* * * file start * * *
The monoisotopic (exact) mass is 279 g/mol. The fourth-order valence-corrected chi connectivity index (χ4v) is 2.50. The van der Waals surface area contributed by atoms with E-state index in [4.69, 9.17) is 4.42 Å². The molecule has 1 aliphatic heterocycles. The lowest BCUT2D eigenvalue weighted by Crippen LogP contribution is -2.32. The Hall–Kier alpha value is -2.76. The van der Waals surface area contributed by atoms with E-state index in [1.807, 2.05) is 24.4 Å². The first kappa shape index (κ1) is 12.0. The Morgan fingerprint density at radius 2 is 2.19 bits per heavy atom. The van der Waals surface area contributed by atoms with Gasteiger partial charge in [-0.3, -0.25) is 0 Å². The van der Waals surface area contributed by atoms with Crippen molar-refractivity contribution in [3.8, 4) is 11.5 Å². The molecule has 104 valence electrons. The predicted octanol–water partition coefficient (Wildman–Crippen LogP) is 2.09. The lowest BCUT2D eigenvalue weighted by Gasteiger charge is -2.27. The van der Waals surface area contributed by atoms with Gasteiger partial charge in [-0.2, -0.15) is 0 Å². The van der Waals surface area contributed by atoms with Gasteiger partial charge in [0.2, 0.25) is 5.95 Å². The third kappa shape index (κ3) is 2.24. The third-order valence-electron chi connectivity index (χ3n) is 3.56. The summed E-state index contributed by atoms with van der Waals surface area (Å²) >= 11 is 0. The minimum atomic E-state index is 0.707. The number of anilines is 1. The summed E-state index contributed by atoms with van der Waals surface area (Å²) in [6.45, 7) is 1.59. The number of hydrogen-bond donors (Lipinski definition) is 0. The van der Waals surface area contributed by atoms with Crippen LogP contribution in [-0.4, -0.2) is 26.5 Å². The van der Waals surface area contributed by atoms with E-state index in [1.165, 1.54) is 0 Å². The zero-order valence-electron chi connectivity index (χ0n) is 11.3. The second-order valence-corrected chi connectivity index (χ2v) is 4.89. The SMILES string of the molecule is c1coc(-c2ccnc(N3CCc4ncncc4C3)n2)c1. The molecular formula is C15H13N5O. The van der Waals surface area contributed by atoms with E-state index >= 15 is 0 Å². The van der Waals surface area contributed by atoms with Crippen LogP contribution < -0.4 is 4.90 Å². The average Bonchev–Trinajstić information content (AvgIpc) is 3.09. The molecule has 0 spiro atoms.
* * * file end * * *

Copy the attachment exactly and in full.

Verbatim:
The monoisotopic (exact) mass is 279 g/mol. The fourth-order valence-corrected chi connectivity index (χ4v) is 2.50. The van der Waals surface area contributed by atoms with E-state index in [4.69, 9.17) is 4.42 Å². The molecule has 1 aliphatic heterocycles. The lowest BCUT2D eigenvalue weighted by Crippen LogP contribution is -2.32. The Hall–Kier alpha value is -2.76. The van der Waals surface area contributed by atoms with E-state index in [1.807, 2.05) is 24.4 Å². The first kappa shape index (κ1) is 12.0. The Morgan fingerprint density at radius 2 is 2.19 bits per heavy atom. The van der Waals surface area contributed by atoms with Gasteiger partial charge in [-0.3, -0.25) is 0 Å². The van der Waals surface area contributed by atoms with Crippen molar-refractivity contribution in [3.8, 4) is 11.5 Å². The molecule has 104 valence electrons. The predicted octanol–water partition coefficient (Wildman–Crippen LogP) is 2.09. The lowest BCUT2D eigenvalue weighted by Gasteiger charge is -2.27. The van der Waals surface area contributed by atoms with Gasteiger partial charge in [-0.2, -0.15) is 0 Å². The van der Waals surface area contributed by atoms with Gasteiger partial charge in [0.2, 0.25) is 5.95 Å². The third kappa shape index (κ3) is 2.24. The third-order valence-electron chi connectivity index (χ3n) is 3.56. The summed E-state index contributed by atoms with van der Waals surface area (Å²) >= 11 is 0. The minimum atomic E-state index is 0.707. The number of anilines is 1. The summed E-state index contributed by atoms with van der Waals surface area (Å²) in [6.45, 7) is 1.59. The number of hydrogen-bond donors (Lipinski definition) is 0. The van der Waals surface area contributed by atoms with Crippen LogP contribution in [-0.4, -0.2) is 26.5 Å². The van der Waals surface area contributed by atoms with E-state index in [1.165, 1.54) is 0 Å². The zero-order valence-electron chi connectivity index (χ0n) is 11.3. The second-order valence-corrected chi connectivity index (χ2v) is 4.89. The SMILES string of the molecule is c1coc(-c2ccnc(N3CCc4ncncc4C3)n2)c1. The molecular formula is C15H13N5O. The van der Waals surface area contributed by atoms with E-state index >= 15 is 0 Å². The van der Waals surface area contributed by atoms with Crippen LogP contribution < -0.4 is 4.90 Å². The average Bonchev–Trinajstić information content (AvgIpc) is 3.09. The molecule has 0 spiro atoms.